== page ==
Based on a sample of 54 Islamic indices over the period 2007–2014, we investigate the effect of Shariah board members' educational background on Islamic indices' risk and return characteristics via the screening criteria. Using a capital asset pricing model benchmark analysis, we assess the sensitivity of Islamic indices to their conventional peers in terms of beta and derive a measure of return (Jensen's alpha). First, we observe that the higher the number of members in common among the boards, the higher the risk–return profile of Islamic indices. Second, commonalities among board members lead to standardization of the screening criteria and to similar Islamic indices' performance. Third, we show that different betas across providers depend on the screening criteria, while the economic educational background of board members affects performance in terms of Jensen's alpha. Our study aims at contributing to the governance literature related to board composition and its importance as a possible driver of performance. In addition, given the impressive growth that Islamic finance has experienced during the last decade, this topic is of great interest to the asset management industry.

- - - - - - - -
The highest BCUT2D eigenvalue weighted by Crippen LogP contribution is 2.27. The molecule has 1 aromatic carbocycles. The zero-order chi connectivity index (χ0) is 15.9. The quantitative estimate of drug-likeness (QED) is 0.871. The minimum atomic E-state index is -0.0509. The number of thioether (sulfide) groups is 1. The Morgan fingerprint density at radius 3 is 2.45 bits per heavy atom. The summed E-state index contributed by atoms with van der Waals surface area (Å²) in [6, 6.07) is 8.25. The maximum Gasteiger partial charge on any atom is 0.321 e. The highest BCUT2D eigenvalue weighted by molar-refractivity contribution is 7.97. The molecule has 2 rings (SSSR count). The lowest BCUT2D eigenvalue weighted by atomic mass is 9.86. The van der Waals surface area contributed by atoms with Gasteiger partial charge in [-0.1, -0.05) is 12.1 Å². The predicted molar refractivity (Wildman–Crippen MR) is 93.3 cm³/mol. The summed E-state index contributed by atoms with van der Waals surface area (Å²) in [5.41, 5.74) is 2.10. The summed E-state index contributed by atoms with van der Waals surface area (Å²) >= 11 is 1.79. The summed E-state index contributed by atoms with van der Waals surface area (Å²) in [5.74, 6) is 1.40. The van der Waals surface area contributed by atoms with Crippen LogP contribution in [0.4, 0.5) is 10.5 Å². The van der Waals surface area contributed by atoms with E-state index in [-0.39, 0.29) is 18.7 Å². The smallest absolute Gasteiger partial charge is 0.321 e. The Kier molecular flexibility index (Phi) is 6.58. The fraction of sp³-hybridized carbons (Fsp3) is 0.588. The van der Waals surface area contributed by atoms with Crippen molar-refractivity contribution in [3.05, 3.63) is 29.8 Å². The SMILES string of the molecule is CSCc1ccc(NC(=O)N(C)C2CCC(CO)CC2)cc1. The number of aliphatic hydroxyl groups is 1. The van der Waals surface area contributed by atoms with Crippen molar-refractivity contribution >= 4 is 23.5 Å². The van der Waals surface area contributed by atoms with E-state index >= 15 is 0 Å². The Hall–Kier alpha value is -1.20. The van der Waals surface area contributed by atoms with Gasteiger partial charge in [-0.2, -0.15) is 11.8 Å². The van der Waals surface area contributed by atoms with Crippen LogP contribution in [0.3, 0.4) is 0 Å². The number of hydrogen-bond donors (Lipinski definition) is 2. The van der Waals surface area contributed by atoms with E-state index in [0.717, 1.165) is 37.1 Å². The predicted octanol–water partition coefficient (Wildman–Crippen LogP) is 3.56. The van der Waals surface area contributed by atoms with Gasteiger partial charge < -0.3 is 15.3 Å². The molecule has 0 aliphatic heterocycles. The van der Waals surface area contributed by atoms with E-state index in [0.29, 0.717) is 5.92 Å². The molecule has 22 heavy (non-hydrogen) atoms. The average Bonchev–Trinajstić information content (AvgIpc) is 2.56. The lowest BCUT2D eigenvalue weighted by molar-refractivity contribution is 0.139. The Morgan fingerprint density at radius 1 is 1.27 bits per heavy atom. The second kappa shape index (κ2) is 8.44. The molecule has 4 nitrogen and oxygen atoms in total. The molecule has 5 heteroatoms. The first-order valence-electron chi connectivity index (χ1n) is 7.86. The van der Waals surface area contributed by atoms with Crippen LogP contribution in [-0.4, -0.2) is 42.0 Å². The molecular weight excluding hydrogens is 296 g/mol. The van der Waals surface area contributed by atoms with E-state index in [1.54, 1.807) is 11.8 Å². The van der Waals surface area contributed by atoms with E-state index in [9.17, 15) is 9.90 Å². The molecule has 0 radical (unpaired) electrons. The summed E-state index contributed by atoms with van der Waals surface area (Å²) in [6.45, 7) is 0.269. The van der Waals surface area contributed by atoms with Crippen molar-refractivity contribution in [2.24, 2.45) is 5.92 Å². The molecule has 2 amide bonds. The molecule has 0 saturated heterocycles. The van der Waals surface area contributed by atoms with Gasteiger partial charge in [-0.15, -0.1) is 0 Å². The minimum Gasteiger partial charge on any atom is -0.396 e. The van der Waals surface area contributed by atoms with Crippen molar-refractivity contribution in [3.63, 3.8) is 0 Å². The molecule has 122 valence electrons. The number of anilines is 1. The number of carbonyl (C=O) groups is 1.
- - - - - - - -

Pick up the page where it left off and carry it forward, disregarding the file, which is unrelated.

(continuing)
- Islamic finance
- Shariah board